Here's a period piece in German, set in the 1910s, and shot in black and white. I couldn't help but be reminded of Michael Haneke's The White Ribbon, but for people more familiar with German cinema of the 1970s, Haneke's film was probably reminiscent of Der Fangschuss. Volker Schlondorff's adaptation of Marguerite Yourcenar's novel has the same stark atmosphere of superficial austerity belied by lurid goings-on, and unlike Haneke's movie, it has explosions. It's set in the war after the war, the international intervention against the Bolshevik revolution in Russia. In the Baltic region it fell to defeated Germany to aid the "Whites" against the Reds, and this new fight brings a Germano-Russian soldier back to his family estate, where White troops are being billeted and Bolshevik shells are falling. Konrad (Rudiger Kirchstein) brings with him his war buddy Erich (Matthias Lobich), who catches the eye of Konrad's sister Sophie (Margarethe von Trotta, Schlondorff's wife and co-writer and a director herself). Sophie has stayed on in the danger zone for many reasons, and Erich's presence adds more. The odd thing about her attraction to the reactionary soldier is that Sophie is reputed to be a Bolshevik sympathizer. Odder still is her obsession with a man who proves steadfastly uninterested in her. If anything, he takes more interest in Konrad, which only infuriates Sophie into transgressive retaliation. She becomes an open Bolshevik, leaving the estate to take up arms with the Reds.
Sophie's politics are to be taken on faith, since she gets little opportunity and shows little inclination to state her views. It may well be that Yourcenar, Trotta and Schlondorff see her radicalization as more of a personal than a political thing. That's the conclusion I draw, at least, from her heightened militancy following Erich's repeated rebuffs. It seems more like a demand for Erich's attention, as is her flirting with subordinate soldiers. Her personal war with Erich reaches its ultimate resolution when she's captured. Refusing Erich's implicit offer of preferential treatment, she makes a demand in return. She wants him to execute her himself -- the Fangschuss of the title. I'm tempted to think the climactic act is intended symbolically as a coup de grace to the old regime of German gentry in the Baltics, if not to a generation already mortally ravaged by World War I.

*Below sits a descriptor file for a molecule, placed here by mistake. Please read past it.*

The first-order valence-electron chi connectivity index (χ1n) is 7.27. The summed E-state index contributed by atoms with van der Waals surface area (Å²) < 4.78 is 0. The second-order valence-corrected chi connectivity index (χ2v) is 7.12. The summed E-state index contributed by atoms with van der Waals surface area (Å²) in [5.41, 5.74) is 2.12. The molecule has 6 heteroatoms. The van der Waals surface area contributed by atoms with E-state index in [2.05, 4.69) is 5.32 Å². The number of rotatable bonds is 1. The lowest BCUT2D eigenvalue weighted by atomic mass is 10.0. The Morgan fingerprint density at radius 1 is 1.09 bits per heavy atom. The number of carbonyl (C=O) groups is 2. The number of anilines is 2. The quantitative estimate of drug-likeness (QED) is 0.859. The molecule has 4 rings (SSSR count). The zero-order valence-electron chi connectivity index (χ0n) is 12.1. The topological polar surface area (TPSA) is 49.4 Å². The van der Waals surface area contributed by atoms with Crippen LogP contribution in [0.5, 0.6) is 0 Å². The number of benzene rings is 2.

Schlondorff employs just enough production values to make his low-level warfare convincing without turning his story needlessly into an epic. The film has impressive monochrome cinematography by Igor Luther and a typically elegiac score by Stanley Myers of Deer Hunter fame. Overall, however, the film left me cold. While I admit that it was meant coldly, I also felt that Sophie's story was historically irrelevant. I didn't get a real sense of how much she was a product of her time or social environment, or how representative of anything she was supposed to be. Perhaps she wasn't supposed to be representative, and we were simply meant to be fascinated or appalled by her obsession and its consequences. Trotta gives a decent performance in the role, but it's the sort of character who can easily end up without any audience sympathy and whose fate might well inspire a collective "so what?" regardless of Trotta and Schlondorff's intentions. Some scenes of her actually fighting or at least living with the Reds might have made a difference here. The closest we come to this is a sentimental scene near the end when she's managed to steal Erich's cigarette case during her interrogation and shares her swag with her fellow prisoners. I expected more engagement with this side of Sophie from filmmakers who make so much of their political engagement in the interviews included on the Criterion DVD. But Coup de Grace isn't quite engaged enough, nor, for a film dedicated to Jean-Pierre Melville, thrilling enough to stand the test of time.